The final piece was to develop an analytics program and dashboard that would allow the hospital to access and use vast amounts of supply usage data. The dashboard would allow the hospital to monitor actual usage levels and make immediate adjustments to match the often-changing needs of the hospital. Hodge brought expert programmers on board, and the team embarked on a six-month development cycle to produce the right solution. The result was a new, lean supply replenishment solution, now known as BlueBin.
To ensure the solution was ready for application in the real world, they rolled it out to the most challenging department in the hospital – the ICU – to quickly highlight where adjustments were needed. The deployment included a mock set-up involving nurses to provide feedback on how the bins were laid out and labeled, allowing them to have direct input early in the process (a practice that became part of all new deployments).
Two Blue Bins, One Robust Solution
BlueBin has a two-bin supply replenishment solution based on the Kanban method initially developed in the automotive manufacturing industry to streamline the supplies based on usage patterns. There are two bins for each item; when one bin is empty, users place it on a designated shelf, and the second bin is pulled forward. Empty bins are collected and sent to the central supply office, where scanned bar codes initiate a new order.
What makes BlueBin unique is the simple two-bin front end that is intuitive for clinicians to use, combined with robust technology on the back end for managing replenishment and vendor relationships.
BlueQ Analytics software, and a dashboard for quickly accessing the data, enables the hospital to see how and when supplies are being used, pinpoint problems, and then adjust orders as needed to ensure supply stores stay at optimum levels.
One critical feature of the BlueBin dashboard efficiency is the ability to quickly and easily highlight the small number of bins – out of the roughly 60,000 bins that are in use throughout Seattle Children’s Hospital – that might need immediate attention at any given time. BlueBin ensures that the right supplies are always there when needed and that clinicians no longer waste valuable time searching for and managing supplies.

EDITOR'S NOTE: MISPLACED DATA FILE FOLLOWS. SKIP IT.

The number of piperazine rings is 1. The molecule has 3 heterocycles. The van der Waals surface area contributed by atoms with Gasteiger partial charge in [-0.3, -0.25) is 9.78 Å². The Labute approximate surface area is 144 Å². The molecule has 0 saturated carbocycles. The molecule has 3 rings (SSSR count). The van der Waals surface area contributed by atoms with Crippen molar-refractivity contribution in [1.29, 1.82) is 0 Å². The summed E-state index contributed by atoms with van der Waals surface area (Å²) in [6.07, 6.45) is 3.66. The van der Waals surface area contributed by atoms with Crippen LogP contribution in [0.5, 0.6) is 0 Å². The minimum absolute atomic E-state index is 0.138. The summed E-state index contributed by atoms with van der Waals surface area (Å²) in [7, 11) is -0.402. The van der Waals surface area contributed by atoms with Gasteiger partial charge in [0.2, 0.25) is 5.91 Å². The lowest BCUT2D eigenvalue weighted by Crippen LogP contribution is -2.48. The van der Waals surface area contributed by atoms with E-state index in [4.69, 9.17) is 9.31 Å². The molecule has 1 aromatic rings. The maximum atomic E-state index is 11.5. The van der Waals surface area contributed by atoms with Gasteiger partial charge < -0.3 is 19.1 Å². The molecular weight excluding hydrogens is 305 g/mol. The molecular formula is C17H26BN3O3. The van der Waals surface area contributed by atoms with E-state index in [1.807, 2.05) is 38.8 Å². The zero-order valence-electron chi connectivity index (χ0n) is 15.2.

“BlueBin enabled the implementation of our vision,” Hagan said. “It got people on the front line away from materials management. It was a tremendous boon for clinicians.”
The BlueQ Analytics dashboard gives the hospital eyes into every piece of the supply chain.
The BlueBin dashboard also allows the hospital to track the performance of suppliers in areas such as order lead times, on-time delivery performance, and cost variance, as well as track order anomalies and other components required for efficient control of the hospital’s revamped materials management system. This precise knowledge and command of the supply chain leads to increased efficiency and performance and reduced costs for the hospital.
“The BlueQ Analytics dashboard gives the hospital eyes into every piece of the supply chain,” Hodge said. “Not just internally, but externally as well, so they can drive accountability through performance metrics up and down the supply chain.”
Forming BlueBin Inc.
Following the great success Seattle Children’s Hospital was having with its new, lean materials replenishment solution, many health care leaders began to call the hospital for advice. Hodge then realized that he could scale the BlueBin solution to other hospitals to duplicate their success.